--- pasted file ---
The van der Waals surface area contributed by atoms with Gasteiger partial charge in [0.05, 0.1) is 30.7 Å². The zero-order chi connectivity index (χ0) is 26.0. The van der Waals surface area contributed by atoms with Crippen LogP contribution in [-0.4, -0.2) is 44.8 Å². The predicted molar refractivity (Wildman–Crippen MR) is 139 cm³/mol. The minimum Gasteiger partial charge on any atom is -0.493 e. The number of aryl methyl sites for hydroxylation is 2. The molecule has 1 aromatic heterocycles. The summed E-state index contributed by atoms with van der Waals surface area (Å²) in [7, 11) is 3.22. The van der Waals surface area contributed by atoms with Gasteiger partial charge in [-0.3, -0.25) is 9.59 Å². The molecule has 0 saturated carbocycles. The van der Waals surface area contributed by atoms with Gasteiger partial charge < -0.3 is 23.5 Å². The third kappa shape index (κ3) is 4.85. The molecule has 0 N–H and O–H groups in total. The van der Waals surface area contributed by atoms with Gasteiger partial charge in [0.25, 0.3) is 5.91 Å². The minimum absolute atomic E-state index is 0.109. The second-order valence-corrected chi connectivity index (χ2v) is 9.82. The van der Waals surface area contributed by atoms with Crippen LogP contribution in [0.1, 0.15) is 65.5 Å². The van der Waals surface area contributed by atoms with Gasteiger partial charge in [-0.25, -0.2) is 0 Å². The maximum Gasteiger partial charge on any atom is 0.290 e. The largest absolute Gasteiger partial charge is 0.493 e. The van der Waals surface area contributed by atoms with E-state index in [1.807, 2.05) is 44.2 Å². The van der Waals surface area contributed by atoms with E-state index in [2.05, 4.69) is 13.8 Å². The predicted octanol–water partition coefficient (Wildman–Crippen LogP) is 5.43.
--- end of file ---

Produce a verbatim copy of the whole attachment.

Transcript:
The van der Waals surface area contributed by atoms with Gasteiger partial charge in [0.05, 0.1) is 30.7 Å². The zero-order chi connectivity index (χ0) is 26.0. The van der Waals surface area contributed by atoms with Crippen LogP contribution in [-0.4, -0.2) is 44.8 Å². The predicted molar refractivity (Wildman–Crippen MR) is 139 cm³/mol. The minimum Gasteiger partial charge on any atom is -0.493 e. The number of aryl methyl sites for hydroxylation is 2. The molecule has 1 aromatic heterocycles. The summed E-state index contributed by atoms with van der Waals surface area (Å²) in [7, 11) is 3.22. The van der Waals surface area contributed by atoms with Gasteiger partial charge in [-0.3, -0.25) is 9.59 Å². The molecule has 0 saturated carbocycles. The van der Waals surface area contributed by atoms with Gasteiger partial charge < -0.3 is 23.5 Å². The third kappa shape index (κ3) is 4.85. The molecule has 0 N–H and O–H groups in total. The van der Waals surface area contributed by atoms with Gasteiger partial charge in [0.25, 0.3) is 5.91 Å². The minimum absolute atomic E-state index is 0.109. The second-order valence-corrected chi connectivity index (χ2v) is 9.82. The van der Waals surface area contributed by atoms with Crippen LogP contribution in [0.1, 0.15) is 65.5 Å². The van der Waals surface area contributed by atoms with Gasteiger partial charge in [-0.25, -0.2) is 0 Å². The maximum Gasteiger partial charge on any atom is 0.290 e. The largest absolute Gasteiger partial charge is 0.493 e. The van der Waals surface area contributed by atoms with E-state index in [1.807, 2.05) is 44.2 Å². The van der Waals surface area contributed by atoms with E-state index in [2.05, 4.69) is 13.8 Å². The predicted octanol–water partition coefficient (Wildman–Crippen LogP) is 5.43.